Top secret Taranis
Powered by a Rolls-Royce Turbomeca Adour Mk951 engine, the UK’s new Taranis unmanned aerial vehicle – described as ‘the most advanced air system to be conceived, designed and built in the UK’ – has made a successful first flight.
Details of the flight, which took place at an undisclosed test range in August 2013, were only released at a briefing held in London in February 2014.
The demonstrator aircraft, designed and built by BAE Systems made a perfect take-off, rotation, ‘climb-out’ and landing on its 15 minute first flight. A number of flights then took place in 2013 of up to one hour in duration and at a variety of altitudes and speeds.
Taranis, named after the Celtic god of thunder, is the result of one-and-a-half-million man hours of work by the UK’s leading scientists, aerodynamicists and systems engineers from 250 UK companies.
The aircraft has been designed to demonstrate the UK’s ability to create an unmanned air system which, under the control of a human operator, is capable of undertaking sustained surveillance, marking targets, gathering intelligence, deterring adversaries and carrying out strikes in hostile territory.
Its Rolls-Royce Turbomeca Adour turbofan is a collaborative engine between Rolls-Royce of the UK and Turbomeca of France, with a thrust range from 5,240lbf dry to 8,400lbf with reheat. So far over 2,800 Adours have been sold for a variety of applications including the Jaguar strike aircraft and the Hawk fast trainer jet. It is one of the most successful military engines in the world and is in service with major Defence forces.
In addition to the supply of the core engine Rolls-Royce has been involved in the integration of the innovative and class-leading low-observable technologies to meet the airframe requirements. The full propulsion system was assembled and extensively bench tested at the Rolls-Royce facility in Bristol, UK, prior to installation in the Taranis airframe.
Commenting on the Rolls-Royce participation, Conrad Banks, Chief Engineer Defence Technology Programmes says: “The successful flight trials represent the culmination of seven years of innovative and groundbreaking low observable propulsion research. This wasn’t a typical aerospace programme about gas turbine development; instead our focus was on the complex and embedded installation of the engine into the body of the airframe itself, with particular attention on the low observable exhaust system.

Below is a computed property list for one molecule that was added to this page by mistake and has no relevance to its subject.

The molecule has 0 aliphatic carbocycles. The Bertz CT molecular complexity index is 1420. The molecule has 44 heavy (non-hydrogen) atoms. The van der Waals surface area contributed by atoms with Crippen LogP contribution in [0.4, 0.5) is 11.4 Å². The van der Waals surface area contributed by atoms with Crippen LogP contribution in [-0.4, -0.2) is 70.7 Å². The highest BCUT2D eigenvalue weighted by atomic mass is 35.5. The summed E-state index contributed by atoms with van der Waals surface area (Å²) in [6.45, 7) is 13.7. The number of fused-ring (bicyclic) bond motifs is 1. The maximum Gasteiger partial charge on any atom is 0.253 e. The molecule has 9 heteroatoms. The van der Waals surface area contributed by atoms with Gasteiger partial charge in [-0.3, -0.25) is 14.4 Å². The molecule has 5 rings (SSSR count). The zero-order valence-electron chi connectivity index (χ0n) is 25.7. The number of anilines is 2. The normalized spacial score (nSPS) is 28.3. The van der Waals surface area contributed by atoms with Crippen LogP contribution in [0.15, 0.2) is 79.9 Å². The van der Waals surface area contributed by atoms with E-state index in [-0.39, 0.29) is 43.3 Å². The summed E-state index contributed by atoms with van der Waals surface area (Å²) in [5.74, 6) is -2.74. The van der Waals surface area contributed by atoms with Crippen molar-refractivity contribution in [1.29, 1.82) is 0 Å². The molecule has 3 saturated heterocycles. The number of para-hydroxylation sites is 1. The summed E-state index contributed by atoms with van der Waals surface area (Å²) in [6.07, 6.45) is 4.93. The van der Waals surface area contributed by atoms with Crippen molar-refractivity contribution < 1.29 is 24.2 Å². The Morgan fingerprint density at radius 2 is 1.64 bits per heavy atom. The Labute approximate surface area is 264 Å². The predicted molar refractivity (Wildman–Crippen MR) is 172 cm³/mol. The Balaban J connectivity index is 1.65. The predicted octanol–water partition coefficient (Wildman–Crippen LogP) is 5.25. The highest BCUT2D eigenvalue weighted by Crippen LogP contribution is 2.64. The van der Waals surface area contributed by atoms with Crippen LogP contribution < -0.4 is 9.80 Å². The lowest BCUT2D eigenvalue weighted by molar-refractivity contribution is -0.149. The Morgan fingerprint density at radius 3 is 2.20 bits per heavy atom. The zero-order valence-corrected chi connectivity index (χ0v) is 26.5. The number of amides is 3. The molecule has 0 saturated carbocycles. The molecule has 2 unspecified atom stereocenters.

Throughout the Taranis journey Rolls-Royce has developed a series of leading-edge capabilities across design, analysis and advanced manufacturing. These all came together for the fully successful flight tests, a very proud moment for myself and the wider Rolls-Royce team who have worked together, mostly in secret, for these last seven years.”
The findings from the Taranis aircraft’s flight programme prove that the UK has developed a significant lead in understanding unmanned aircraft which could strike with precision over a long range whilst remaining undetected. The technological advances made through Taranis will also help the UK MOD and Royal Air Force make decisions on the future mix of manned and unmanned fast jet aircraft and how they will operate together in a safe and effective manner for the UK’s defences.
Costing £185 million and funded jointly by the UK MOD and UK industry, the Taranis demonstrator aircraft was formally unveiled in July 2010 but only a very limited number of scientists and engineers have ever been given full access to the top secret aircraft.
Initial ‘power-up’ or ground testing commenced later in 2010 in Warton, Lancashire followed by a comprehensive and highly detailed programme of pre-first flight milestones including unmanned pilot training, radar cross section measurements, ground station system integration and, in April 2013 taxi trials.
The aircraft and its ground station were then shipped from Warton to the test-range before being re-assembled and undergoing systems and diagnostics checks. Taranis then made a number of high speed taxi tests in July before its maiden flight.